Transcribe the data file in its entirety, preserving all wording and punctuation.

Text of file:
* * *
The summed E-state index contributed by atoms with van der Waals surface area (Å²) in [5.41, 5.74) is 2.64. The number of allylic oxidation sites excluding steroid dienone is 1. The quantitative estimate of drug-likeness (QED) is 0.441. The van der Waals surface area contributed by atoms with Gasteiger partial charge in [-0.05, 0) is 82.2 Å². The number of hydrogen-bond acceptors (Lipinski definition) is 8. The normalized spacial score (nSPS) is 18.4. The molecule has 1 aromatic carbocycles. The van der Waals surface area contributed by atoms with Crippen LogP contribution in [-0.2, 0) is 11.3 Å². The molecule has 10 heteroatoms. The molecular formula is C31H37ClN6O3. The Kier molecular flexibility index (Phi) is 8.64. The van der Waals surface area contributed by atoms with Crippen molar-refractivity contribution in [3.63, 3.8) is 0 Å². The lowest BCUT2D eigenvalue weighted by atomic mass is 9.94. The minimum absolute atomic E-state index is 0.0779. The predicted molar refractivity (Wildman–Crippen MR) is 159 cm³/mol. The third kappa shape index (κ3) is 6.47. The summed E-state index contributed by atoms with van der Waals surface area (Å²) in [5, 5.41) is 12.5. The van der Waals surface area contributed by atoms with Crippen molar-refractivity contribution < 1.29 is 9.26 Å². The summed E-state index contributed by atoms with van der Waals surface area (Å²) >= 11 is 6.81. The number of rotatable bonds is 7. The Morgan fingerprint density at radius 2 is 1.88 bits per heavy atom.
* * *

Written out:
The summed E-state index contributed by atoms with van der Waals surface area (Å²) in [5.41, 5.74) is 2.64. The number of allylic oxidation sites excluding steroid dienone is 1. The quantitative estimate of drug-likeness (QED) is 0.441. The van der Waals surface area contributed by atoms with Gasteiger partial charge in [-0.05, 0) is 82.2 Å². The number of hydrogen-bond acceptors (Lipinski definition) is 8. The normalized spacial score (nSPS) is 18.4. The molecule has 1 aromatic carbocycles. The van der Waals surface area contributed by atoms with Crippen LogP contribution in [-0.2, 0) is 11.3 Å². The molecule has 10 heteroatoms. The molecular formula is C31H37ClN6O3. The Kier molecular flexibility index (Phi) is 8.64. The van der Waals surface area contributed by atoms with Crippen molar-refractivity contribution in [3.63, 3.8) is 0 Å². The lowest BCUT2D eigenvalue weighted by atomic mass is 9.94. The minimum absolute atomic E-state index is 0.0779. The predicted molar refractivity (Wildman–Crippen MR) is 159 cm³/mol. The third kappa shape index (κ3) is 6.47. The summed E-state index contributed by atoms with van der Waals surface area (Å²) in [5, 5.41) is 12.5. The van der Waals surface area contributed by atoms with Crippen molar-refractivity contribution < 1.29 is 9.26 Å². The summed E-state index contributed by atoms with van der Waals surface area (Å²) >= 11 is 6.81. The number of rotatable bonds is 7. The Morgan fingerprint density at radius 2 is 1.88 bits per heavy atom.